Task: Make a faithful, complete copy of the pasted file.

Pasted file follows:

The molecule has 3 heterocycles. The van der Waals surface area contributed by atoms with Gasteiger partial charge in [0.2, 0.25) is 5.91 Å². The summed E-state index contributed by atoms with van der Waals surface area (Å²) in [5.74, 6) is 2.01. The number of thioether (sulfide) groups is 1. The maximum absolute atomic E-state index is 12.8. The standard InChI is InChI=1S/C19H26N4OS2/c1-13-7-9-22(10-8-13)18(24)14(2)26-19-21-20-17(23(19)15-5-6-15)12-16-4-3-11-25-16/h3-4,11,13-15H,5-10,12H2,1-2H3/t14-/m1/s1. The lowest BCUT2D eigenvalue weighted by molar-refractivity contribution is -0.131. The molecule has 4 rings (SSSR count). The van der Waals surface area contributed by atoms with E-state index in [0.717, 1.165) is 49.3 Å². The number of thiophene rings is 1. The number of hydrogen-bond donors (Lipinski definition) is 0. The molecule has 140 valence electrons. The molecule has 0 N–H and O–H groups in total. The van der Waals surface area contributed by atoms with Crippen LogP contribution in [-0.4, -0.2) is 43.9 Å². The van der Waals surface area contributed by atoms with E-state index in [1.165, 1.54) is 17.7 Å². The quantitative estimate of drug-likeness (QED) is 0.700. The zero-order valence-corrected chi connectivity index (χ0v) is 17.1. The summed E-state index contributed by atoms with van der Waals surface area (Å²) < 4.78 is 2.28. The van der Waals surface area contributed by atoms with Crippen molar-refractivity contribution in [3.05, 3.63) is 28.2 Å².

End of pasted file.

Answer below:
The molecule has 3 heterocycles. The van der Waals surface area contributed by atoms with Gasteiger partial charge in [0.2, 0.25) is 5.91 Å². The summed E-state index contributed by atoms with van der Waals surface area (Å²) in [5.74, 6) is 2.01. The number of thioether (sulfide) groups is 1. The maximum absolute atomic E-state index is 12.8. The standard InChI is InChI=1S/C19H26N4OS2/c1-13-7-9-22(10-8-13)18(24)14(2)26-19-21-20-17(23(19)15-5-6-15)12-16-4-3-11-25-16/h3-4,11,13-15H,5-10,12H2,1-2H3/t14-/m1/s1. The lowest BCUT2D eigenvalue weighted by molar-refractivity contribution is -0.131. The molecule has 4 rings (SSSR count). The van der Waals surface area contributed by atoms with E-state index in [0.717, 1.165) is 49.3 Å². The number of thiophene rings is 1. The number of hydrogen-bond donors (Lipinski definition) is 0. The molecule has 140 valence electrons. The molecule has 0 N–H and O–H groups in total. The van der Waals surface area contributed by atoms with Crippen LogP contribution in [-0.4, -0.2) is 43.9 Å². The van der Waals surface area contributed by atoms with E-state index in [1.165, 1.54) is 17.7 Å². The quantitative estimate of drug-likeness (QED) is 0.700. The zero-order valence-corrected chi connectivity index (χ0v) is 17.1. The summed E-state index contributed by atoms with van der Waals surface area (Å²) < 4.78 is 2.28. The van der Waals surface area contributed by atoms with Crippen molar-refractivity contribution in [3.05, 3.63) is 28.2 Å².